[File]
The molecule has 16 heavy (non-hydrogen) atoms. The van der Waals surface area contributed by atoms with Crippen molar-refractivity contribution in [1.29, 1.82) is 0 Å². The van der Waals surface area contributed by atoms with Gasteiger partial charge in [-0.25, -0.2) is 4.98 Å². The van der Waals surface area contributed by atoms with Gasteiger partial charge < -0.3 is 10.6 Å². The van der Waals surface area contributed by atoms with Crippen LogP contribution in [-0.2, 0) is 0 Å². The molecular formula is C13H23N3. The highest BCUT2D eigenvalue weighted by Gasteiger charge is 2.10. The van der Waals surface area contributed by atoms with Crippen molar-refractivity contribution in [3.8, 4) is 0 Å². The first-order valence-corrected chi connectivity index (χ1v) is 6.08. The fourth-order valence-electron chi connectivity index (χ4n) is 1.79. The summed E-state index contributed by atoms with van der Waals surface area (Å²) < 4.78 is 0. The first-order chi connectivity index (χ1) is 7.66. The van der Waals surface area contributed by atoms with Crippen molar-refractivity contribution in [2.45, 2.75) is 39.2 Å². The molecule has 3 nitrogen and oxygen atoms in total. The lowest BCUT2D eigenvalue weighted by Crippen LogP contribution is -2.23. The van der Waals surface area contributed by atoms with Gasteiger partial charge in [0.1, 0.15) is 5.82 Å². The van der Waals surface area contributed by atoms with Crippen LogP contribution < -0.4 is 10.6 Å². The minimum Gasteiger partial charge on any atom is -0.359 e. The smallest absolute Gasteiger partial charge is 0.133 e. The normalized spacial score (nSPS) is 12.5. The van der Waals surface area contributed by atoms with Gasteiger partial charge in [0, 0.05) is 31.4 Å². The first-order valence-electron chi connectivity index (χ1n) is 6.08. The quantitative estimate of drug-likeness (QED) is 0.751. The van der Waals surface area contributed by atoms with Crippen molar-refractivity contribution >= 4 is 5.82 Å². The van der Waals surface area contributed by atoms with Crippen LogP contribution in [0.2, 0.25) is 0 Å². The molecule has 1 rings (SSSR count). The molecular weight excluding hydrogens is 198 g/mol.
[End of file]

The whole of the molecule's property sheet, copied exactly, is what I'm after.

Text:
The molecule has 16 heavy (non-hydrogen) atoms. The van der Waals surface area contributed by atoms with Crippen molar-refractivity contribution in [1.29, 1.82) is 0 Å². The van der Waals surface area contributed by atoms with Gasteiger partial charge in [-0.25, -0.2) is 4.98 Å². The van der Waals surface area contributed by atoms with Gasteiger partial charge < -0.3 is 10.6 Å². The van der Waals surface area contributed by atoms with Crippen LogP contribution in [-0.2, 0) is 0 Å². The molecular formula is C13H23N3. The highest BCUT2D eigenvalue weighted by Gasteiger charge is 2.10. The van der Waals surface area contributed by atoms with Crippen molar-refractivity contribution in [3.8, 4) is 0 Å². The first-order valence-corrected chi connectivity index (χ1v) is 6.08. The fourth-order valence-electron chi connectivity index (χ4n) is 1.79. The summed E-state index contributed by atoms with van der Waals surface area (Å²) < 4.78 is 0. The first-order chi connectivity index (χ1) is 7.66. The van der Waals surface area contributed by atoms with Crippen molar-refractivity contribution in [2.45, 2.75) is 39.2 Å². The molecule has 3 nitrogen and oxygen atoms in total. The lowest BCUT2D eigenvalue weighted by Crippen LogP contribution is -2.23. The van der Waals surface area contributed by atoms with Gasteiger partial charge in [0.1, 0.15) is 5.82 Å². The van der Waals surface area contributed by atoms with Crippen LogP contribution < -0.4 is 10.6 Å². The minimum Gasteiger partial charge on any atom is -0.359 e. The smallest absolute Gasteiger partial charge is 0.133 e. The normalized spacial score (nSPS) is 12.5. The van der Waals surface area contributed by atoms with Gasteiger partial charge in [0, 0.05) is 31.4 Å². The first-order valence-electron chi connectivity index (χ1n) is 6.08. The quantitative estimate of drug-likeness (QED) is 0.751. The van der Waals surface area contributed by atoms with Crippen molar-refractivity contribution >= 4 is 5.82 Å². The van der Waals surface area contributed by atoms with Crippen LogP contribution in [0.2, 0.25) is 0 Å². The molecule has 1 rings (SSSR count). The molecular weight excluding hydrogens is 198 g/mol.